Sensitivity is a condition characterized by a tingly feeling or a flash pinch of pain affecting one or more teeth. The pain associated with tooth sensitivity may happen constantly or intermittently. Intermittent tooth sensitivity can occur while ingesting hot or cold food or beverages, when cold air hits the teeth, or when an object contacts the teeth.
This can occur through a variety of factors, including gum recession, acidic liquids (such as soda) that cause enamel wear and dentin exposure, tooth grinding (in which case all teeth feel sensitive), brushing teeth too hard, which may cause enamel loss and dentin exposure, gum disease (periodontitis), or a chipped or fractured tooth. Also, inevitably as we age, enamel (the outer tooth surface) naturally wears down, exposing the dentin (the initial inner tooth surface) and causing sensitivity.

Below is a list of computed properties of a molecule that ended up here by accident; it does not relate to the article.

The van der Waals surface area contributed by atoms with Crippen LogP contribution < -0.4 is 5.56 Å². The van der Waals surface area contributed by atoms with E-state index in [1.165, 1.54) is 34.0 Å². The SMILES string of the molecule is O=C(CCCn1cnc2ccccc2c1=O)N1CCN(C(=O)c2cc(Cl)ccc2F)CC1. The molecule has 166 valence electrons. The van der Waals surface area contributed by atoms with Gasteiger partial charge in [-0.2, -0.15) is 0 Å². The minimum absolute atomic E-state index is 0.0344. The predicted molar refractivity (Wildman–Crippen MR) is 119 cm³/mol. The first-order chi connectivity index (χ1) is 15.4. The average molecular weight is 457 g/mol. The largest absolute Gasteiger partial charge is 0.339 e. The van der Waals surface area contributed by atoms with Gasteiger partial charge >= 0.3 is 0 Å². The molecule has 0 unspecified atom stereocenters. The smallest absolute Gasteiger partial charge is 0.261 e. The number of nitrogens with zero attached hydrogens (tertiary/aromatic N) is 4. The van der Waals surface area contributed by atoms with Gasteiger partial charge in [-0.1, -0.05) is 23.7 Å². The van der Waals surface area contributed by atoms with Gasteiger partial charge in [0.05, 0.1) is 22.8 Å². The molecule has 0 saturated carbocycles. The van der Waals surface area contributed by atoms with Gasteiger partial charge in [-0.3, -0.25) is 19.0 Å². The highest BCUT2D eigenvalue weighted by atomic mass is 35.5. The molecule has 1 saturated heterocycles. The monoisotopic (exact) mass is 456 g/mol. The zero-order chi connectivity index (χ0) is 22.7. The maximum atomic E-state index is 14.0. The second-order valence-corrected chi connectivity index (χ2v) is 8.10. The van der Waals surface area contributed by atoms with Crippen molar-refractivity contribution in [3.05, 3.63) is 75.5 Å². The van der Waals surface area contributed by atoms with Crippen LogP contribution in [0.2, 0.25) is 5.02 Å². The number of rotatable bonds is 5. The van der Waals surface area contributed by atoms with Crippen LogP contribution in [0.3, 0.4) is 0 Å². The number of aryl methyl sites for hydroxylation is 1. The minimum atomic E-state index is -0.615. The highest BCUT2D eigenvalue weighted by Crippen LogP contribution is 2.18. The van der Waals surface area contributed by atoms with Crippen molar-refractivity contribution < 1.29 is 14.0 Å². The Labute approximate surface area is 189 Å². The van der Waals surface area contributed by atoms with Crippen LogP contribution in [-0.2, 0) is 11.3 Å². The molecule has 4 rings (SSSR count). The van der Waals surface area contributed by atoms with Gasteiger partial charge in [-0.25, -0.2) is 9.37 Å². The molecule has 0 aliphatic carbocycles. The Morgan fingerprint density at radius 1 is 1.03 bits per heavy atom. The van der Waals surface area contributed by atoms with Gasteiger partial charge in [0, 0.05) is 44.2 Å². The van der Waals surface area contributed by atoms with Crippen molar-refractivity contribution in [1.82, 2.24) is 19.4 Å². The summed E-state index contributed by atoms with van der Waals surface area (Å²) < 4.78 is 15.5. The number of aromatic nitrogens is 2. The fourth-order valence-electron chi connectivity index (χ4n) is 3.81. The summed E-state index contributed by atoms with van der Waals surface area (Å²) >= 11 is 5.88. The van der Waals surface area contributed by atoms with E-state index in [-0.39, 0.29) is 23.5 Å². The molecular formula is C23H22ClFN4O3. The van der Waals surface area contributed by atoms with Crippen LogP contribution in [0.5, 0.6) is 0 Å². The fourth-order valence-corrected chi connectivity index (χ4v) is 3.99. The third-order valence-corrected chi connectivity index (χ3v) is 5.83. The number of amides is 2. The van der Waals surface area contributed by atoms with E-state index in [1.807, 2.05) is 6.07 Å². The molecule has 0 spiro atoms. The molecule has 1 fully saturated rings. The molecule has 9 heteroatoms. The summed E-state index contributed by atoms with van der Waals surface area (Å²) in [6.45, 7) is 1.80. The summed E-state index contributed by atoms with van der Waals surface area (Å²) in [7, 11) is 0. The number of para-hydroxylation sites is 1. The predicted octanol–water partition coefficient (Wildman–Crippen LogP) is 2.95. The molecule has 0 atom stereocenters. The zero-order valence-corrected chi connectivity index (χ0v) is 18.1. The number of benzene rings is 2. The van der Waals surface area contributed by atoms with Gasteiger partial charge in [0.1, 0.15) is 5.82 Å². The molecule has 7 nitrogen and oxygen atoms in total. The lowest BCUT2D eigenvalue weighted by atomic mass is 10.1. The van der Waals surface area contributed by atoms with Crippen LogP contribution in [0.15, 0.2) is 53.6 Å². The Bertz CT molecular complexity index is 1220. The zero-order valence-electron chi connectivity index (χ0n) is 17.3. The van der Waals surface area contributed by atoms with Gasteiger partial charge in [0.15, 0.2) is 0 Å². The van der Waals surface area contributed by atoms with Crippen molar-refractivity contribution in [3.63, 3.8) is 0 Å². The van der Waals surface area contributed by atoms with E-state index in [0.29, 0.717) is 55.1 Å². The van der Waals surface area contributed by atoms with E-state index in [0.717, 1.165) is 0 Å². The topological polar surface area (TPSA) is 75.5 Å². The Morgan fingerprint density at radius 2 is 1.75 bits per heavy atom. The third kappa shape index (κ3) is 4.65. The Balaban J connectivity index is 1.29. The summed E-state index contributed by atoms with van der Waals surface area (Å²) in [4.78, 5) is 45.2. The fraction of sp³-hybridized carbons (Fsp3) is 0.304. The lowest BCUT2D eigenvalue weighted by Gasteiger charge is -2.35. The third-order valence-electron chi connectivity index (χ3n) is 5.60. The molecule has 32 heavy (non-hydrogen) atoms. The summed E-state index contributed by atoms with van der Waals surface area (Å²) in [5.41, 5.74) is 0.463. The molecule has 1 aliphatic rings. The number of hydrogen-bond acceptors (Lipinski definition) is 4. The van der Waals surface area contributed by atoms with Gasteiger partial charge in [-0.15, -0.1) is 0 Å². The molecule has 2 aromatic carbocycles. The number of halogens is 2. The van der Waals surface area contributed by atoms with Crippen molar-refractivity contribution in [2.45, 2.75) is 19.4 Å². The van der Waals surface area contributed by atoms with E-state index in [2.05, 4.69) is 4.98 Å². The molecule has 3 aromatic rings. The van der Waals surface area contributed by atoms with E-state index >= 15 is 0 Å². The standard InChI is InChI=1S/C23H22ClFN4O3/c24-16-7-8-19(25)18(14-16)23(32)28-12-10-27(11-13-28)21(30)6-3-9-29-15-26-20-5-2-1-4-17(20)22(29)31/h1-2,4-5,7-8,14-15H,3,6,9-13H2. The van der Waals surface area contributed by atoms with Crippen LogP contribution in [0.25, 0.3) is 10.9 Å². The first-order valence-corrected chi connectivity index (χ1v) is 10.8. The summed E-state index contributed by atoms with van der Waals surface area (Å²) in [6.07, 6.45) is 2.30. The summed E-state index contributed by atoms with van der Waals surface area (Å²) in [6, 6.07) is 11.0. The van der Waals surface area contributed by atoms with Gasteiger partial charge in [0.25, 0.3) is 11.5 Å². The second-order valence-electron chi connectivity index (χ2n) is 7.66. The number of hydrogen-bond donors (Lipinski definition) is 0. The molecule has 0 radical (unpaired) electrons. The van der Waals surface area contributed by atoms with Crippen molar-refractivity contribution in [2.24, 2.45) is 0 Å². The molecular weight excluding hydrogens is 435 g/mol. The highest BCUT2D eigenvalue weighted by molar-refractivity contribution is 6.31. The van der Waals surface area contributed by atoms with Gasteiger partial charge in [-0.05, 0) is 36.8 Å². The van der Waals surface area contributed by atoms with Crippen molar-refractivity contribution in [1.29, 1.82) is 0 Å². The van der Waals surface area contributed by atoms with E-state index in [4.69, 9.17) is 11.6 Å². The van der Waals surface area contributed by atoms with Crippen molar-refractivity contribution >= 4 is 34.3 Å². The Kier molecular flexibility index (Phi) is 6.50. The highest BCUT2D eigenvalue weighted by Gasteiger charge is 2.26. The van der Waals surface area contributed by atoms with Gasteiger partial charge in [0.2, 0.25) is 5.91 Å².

Our dentists may treat the affected teeth with special de-sensitising products to help relieve the symptoms.
Fluoride gels, rinses or varnishes can be applied to sensitive teeth. These can be painted onto the teeth at regular appointments one or two weeks apart, to build up some protection. Sensitivity can take some time to settle, and you may need to have several appointments.
If this still does not help, your dentist may seal or fill around the neck of the tooth, where the tooth and gum meet, to cover exposed dentine. In very serious cases it may be necessary to root-fill the tooth.